The third thing that we can do is to confess the past. 1 John 1:9 says that God is faithful and just to forgive us our sins and to cleans us from all unrighteousness. And once you’ve confessed it, don’t keep cringing over it. Forget it. It’s pride that makes you cringe over past bad decisions. When you see yourself as crucified with Christ, you are not going to worry so much about what others think. You already know that the law has judged you far more than any person can. Confess the past and find your security in your acceptance in Christ. Aganozing over the forgiven past robs you of energies for present planting and a future harvest. So confess the past.

Go forward (Ex 14:5)

The fourth thing that we need to do is to go forward. Paul pressed forward and exhorted us to press forward. Don’t let Satan discourage you. Press forward. If you have fallen 9,999 times, like Thomas Edison, it may be the 10,000^th^ time that makes the difference. We can’t do anything about last year’s bad harvest, but we can about this year’s planting. Let’s plant with faith in God’s providence, hope in future for us, and a steward’s love for His kingdom.

We are done with the eight laws of harvest, but let me remind you that we neglect them to our own hurt. You will prosper if you take them seriously. They are keys to your prosperity spiritually, economically, socially, emotionally, etc., etc. They are universal, and if you just hear them once and don’t put them into practice you are wasting your time. These are principles that need to be reviewed, applied and reviewed again. If you need to review these laws, I hope to have the whole set on tape and eventually on the web. But let’s be a people who have strong faith in God’s blessings and promises of propserity because we have become convinced that His eight laws work invariably, consistently and universally. Let’s be people of faith in a mighty harvest. Amen.

Next time I do it, here are four points from Rick Warren that could be used:

How Do You Start Over Once You’ve Failed?

by Rick Warren

These are four steps to take when starting over after a failure:

  1. ACCEPT RESPONSIBILITY FOR YOUR OWN FAILURE. If you've made a mistake - admit it!

Welcome to the human race. Don't blame others. To blame is to "b-lame." Losers love to blame bad luck … the economy … the boss … their spouse … or even God for misfortune. But winners never accuse others and never excuse themselves when they fail. In 1974, after an 88 game winning streak, UCLA basketball lost to Notre Dame in a game they had led by 11 points. The next day's headline read, "Coach Wooden says 'Blame me!'" Wooden was a winner.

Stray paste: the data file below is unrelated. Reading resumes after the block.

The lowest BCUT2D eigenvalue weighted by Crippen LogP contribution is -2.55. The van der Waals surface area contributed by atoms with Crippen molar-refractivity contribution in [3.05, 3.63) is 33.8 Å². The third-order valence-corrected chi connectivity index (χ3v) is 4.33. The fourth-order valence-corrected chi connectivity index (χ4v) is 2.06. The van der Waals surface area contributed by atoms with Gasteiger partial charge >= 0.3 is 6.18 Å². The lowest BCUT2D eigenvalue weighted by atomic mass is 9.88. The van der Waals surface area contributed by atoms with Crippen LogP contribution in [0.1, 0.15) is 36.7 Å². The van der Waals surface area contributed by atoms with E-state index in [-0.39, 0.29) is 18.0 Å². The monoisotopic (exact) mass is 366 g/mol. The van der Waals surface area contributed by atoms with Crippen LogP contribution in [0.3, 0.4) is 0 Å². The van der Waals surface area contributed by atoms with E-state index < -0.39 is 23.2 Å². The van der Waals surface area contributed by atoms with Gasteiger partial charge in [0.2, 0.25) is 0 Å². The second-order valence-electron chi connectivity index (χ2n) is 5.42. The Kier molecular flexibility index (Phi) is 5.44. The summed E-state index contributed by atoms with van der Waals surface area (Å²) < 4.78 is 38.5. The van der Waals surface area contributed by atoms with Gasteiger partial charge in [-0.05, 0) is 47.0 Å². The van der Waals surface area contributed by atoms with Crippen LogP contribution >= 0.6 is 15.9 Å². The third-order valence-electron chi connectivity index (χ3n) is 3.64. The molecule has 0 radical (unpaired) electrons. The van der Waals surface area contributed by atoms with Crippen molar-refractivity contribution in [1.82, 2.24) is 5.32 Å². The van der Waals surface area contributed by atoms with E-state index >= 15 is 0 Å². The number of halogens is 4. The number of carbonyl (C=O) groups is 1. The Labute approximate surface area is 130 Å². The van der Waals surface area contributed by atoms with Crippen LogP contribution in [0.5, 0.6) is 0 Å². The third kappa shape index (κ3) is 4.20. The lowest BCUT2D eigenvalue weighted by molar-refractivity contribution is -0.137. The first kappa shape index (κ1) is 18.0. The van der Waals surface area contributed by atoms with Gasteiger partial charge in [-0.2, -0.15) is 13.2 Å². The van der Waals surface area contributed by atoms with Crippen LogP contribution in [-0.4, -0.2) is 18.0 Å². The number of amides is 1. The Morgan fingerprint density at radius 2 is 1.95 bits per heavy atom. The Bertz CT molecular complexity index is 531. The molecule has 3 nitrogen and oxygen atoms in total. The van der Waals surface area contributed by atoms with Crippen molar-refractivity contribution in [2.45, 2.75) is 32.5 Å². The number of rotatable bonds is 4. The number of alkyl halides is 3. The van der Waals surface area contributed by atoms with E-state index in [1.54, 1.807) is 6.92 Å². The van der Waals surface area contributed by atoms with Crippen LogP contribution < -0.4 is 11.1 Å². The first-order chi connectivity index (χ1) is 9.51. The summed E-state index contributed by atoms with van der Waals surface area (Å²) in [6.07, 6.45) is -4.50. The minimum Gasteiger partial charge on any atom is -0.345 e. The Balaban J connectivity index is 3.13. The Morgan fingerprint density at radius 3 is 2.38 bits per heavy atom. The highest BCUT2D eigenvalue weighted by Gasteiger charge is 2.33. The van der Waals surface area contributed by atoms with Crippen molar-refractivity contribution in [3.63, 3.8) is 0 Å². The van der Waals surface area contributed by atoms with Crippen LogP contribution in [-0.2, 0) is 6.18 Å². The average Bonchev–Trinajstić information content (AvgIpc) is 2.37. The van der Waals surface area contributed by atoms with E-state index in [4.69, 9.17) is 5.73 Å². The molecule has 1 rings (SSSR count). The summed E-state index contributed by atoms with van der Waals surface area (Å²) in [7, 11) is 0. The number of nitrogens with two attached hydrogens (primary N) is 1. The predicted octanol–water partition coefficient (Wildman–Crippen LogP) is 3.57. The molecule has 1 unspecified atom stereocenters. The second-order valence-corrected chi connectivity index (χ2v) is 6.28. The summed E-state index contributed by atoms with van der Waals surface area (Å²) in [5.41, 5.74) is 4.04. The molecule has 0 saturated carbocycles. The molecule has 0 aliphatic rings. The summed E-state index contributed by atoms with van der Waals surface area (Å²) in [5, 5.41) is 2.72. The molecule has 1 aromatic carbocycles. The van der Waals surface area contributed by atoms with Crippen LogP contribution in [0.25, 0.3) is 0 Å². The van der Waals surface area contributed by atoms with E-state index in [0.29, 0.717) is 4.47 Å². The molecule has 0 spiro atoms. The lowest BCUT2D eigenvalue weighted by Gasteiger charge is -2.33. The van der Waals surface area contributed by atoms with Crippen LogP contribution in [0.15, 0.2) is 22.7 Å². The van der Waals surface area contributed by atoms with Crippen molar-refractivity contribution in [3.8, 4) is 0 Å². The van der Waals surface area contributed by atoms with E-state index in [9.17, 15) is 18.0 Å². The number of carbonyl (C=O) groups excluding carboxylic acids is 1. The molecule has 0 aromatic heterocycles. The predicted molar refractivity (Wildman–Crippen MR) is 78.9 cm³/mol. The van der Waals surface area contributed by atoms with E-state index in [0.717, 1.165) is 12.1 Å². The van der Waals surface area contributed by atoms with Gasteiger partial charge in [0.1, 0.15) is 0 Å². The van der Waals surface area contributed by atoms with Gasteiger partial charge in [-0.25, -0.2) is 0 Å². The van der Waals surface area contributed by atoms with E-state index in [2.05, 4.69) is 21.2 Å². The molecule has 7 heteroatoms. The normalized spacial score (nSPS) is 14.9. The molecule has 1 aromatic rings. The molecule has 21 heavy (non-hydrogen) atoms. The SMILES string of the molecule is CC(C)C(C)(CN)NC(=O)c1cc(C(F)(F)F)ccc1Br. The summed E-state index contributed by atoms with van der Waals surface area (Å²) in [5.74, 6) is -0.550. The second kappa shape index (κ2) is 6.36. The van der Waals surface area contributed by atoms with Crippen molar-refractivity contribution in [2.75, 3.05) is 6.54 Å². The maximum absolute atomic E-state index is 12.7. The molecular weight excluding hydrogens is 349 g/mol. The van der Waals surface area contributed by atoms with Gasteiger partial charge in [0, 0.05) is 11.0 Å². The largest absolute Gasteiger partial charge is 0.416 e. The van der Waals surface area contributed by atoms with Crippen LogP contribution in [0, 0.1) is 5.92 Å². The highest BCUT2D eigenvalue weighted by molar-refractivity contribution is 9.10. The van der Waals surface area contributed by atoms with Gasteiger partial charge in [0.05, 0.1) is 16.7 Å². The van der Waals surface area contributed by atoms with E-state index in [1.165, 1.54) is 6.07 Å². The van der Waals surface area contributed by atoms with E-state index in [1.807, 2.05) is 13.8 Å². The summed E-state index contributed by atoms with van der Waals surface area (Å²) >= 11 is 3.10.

"Anyone who refuses to admit his mistakes can never be successful. But if he confesses and forsakes them, he gets another chance." Prov. 28:13 (LB)


For instance...

It shows you what doesn't work. Thomas Edison said, "Don't call it a failure. Call it an education!"

It forces you to be more creative. You look for new ways.

It prevents arrogance and egotism. If everything you did was a stunning success, no one could live with you!

It causes you to reevaluate what's important in life. Failure is one way God gets us to reflect on the direction of our lives.

"Sometimes it takes a painful situation to make us change our ways." Pr. 20:30 (GN)


Why did I fail? Is there any reason I might have set myself up to fail? There are many unconscious reasons we sometimes sabotage our own efforts:

The fear of success: Success may mean handling more responsibility than I want to carry.

Guilt: If you feel you don't deserve to succeed, you may have set yourself up to fail.

Resentment: Some people fail as a way of getting even with those who are pressuring them to succeed.

"If you lack wisdom, ask God, who gives generously to all..." James 1:5

  1. FORGET THE PAST AND FOCUS ON THE FUTURE. Your past is past! It’s water under the bridge. You can’t change it so you may as well stop worrying about it.

“Forgetting what is behind and straining toward what is ahead, I press on...” Phil. 4:1